When a person describes him/herself as a fan of something, he/she is generally enthusiastic about that thing and is willing to express his or her involvement by acquiring related material objects, displaying his or her fanaticism, and engaging with other fans. The relationship held between the fan and the object of their fandom is clear: the fan holds a certain loyalty, strong or weak, to the object of their fandom while willingly expressing their loyalty. Likewise, the object of a fan’s loyalty (be it a celebrity, television show, sports team, etc) recognizes that it has influence over its fan base, and usually begins to cater more to its fans. This relationship is typical for most things that have fandoms associated with them, and is mentioned very often by objects of fandoms in order to make the fans feel closer to the object and feel like they are a part of a community.
Fans of musicians, who attend concerts in which their favorite musicians perform, are traditionally the main audiences described collectively as “fans.” I think that the clarification between a fan in this traditional sense and a consumer of entertainment (provided by a person or group) is increasingly more important, especially with social media and YouTube being a part of our every day lives. It is a fairly safe assumption to say that people attending a Justin Timberlake concert are fans of Justin Timberlake. People who are enthusiastic about Timberlake’s music, are attending an event in support of his music, and are, more often than not, wearing or displaying things pertaining to Timberlake and his music. When, at any time during the performance, Timberlake then says something along the lines of, “I’d just like to thank all my fans out there tonight for all the support you’ve given me…,” the crowd cheers. The crowd is mostly fans, so it makes sense that those people would cheer having heard this. This statement also brings the crowd together as a group and serves to make each individual feel as though their contribution to the artist has directly influenced the artist.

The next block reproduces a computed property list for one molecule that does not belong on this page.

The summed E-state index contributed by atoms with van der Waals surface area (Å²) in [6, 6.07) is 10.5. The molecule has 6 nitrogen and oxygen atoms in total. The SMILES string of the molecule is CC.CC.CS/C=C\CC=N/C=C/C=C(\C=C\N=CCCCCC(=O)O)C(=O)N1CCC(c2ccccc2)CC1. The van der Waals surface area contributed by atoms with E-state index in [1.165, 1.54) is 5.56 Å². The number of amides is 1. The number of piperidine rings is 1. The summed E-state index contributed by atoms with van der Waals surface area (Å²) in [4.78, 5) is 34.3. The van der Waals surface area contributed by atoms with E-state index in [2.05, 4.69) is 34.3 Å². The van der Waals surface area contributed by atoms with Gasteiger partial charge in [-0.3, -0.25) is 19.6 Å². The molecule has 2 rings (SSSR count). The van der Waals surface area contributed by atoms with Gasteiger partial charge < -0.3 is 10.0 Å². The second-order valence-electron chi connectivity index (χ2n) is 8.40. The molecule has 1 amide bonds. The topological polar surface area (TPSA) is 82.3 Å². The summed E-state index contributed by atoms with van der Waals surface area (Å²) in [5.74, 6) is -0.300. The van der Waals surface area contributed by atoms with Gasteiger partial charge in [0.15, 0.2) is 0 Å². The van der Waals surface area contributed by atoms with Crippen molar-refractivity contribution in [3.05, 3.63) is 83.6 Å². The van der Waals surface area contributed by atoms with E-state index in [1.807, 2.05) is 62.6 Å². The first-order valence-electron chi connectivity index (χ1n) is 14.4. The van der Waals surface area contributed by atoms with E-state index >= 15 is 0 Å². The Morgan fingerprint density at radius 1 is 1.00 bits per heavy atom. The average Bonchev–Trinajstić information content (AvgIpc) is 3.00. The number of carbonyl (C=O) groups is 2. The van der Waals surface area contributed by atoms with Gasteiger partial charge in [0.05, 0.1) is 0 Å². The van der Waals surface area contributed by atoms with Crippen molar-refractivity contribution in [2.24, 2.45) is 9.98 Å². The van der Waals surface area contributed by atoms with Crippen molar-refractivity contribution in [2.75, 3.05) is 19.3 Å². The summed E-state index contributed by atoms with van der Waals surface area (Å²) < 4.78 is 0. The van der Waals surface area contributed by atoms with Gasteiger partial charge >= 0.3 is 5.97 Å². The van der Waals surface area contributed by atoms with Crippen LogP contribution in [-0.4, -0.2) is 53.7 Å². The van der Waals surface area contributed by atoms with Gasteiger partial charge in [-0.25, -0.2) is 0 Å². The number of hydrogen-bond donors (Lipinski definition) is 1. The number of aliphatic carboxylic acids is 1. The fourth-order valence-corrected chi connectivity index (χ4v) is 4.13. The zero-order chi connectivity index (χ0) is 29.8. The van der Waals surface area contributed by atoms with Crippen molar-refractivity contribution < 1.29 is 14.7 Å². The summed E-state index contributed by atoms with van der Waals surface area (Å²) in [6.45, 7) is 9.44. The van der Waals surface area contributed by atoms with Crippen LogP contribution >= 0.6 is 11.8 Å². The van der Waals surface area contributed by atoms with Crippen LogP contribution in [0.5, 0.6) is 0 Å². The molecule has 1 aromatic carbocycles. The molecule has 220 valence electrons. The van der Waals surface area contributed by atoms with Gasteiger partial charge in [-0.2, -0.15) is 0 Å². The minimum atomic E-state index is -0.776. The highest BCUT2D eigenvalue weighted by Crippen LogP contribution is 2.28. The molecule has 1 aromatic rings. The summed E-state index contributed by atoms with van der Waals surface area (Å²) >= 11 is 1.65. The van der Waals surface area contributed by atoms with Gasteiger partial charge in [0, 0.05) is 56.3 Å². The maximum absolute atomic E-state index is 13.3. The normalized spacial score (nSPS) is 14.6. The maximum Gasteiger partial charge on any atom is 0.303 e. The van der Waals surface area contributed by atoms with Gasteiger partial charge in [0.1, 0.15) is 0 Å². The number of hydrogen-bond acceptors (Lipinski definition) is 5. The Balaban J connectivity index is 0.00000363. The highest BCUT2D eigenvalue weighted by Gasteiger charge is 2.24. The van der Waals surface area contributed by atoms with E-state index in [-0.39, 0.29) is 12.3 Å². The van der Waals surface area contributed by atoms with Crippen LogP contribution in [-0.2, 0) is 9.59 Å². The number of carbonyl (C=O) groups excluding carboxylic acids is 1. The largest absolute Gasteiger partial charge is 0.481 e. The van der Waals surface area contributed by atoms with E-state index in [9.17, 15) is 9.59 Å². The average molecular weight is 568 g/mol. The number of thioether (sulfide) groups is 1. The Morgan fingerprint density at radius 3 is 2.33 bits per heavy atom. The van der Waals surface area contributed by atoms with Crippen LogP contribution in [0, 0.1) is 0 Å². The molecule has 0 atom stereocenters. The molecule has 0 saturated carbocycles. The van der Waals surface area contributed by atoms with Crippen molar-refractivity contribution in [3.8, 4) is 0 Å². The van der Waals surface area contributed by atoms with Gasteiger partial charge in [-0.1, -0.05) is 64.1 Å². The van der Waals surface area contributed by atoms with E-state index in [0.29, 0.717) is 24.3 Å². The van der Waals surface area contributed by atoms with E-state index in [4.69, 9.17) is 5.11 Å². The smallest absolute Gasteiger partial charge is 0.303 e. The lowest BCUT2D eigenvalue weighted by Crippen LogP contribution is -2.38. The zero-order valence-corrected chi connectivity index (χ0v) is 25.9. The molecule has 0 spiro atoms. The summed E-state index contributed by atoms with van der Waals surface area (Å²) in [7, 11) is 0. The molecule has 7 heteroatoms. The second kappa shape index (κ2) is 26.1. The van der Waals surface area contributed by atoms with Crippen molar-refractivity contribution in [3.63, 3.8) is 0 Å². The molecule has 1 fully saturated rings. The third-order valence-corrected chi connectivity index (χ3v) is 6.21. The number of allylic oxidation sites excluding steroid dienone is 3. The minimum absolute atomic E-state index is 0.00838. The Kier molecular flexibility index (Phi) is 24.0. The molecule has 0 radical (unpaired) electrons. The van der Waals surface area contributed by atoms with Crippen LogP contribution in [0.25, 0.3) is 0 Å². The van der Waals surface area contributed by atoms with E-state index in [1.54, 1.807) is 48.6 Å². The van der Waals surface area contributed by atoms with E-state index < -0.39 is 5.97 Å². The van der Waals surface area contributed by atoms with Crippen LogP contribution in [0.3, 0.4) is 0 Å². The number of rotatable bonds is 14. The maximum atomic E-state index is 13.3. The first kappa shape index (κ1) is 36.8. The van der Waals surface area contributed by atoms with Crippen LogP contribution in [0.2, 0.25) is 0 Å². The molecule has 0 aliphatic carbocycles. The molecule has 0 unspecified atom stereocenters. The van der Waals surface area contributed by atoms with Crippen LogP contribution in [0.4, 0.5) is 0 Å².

Much like a concert, when artists or groups post on social media the same message (“I’d like to thank my fans…”), it has a lot of the same effect because those likely to follow an artist or group on Twitter or Instagram are probably fans as well. What, then, is the effect of someone making videos on YouTube thanking their fans for their support? Those watching a YouTube video made by someone they have never heard of are still supporting that content creator (ad revenue is still being collected by the creator off of that view), and in most cases that person is contributing just as much to the creator just by watching the video as many “fans” would. As a video content creator, referring to each individual in your audience as a fan can, in many ways, have the opposite effect than if someone like a musician referred to the people in his/her crowd as fans. It’s somewhat narcissistic to do so and can turn many first-time viewers off your channel if you cater too much to one particular demographic. Instead, many YouTubers thank their viewers in their videos, not their fans. Content creators often create groups that fans can associate themselves with, as not to leave out anyone merely passing through their YouTube channel to watch a video or two and then pass on. This approach not only respects the identity of the fans, but it also respects the relationship between the content creator and his/her less devoted or frequent viewers.
The use of the word “fan” when describing oneself, or “fans” when describing a group, should be used properly in the medium it is being used– at an event, on Twitter, and the like, because improperly using the term can leave people feeling like an outsider, thus, leaving the entertainer or creator further from his/her audience than intended.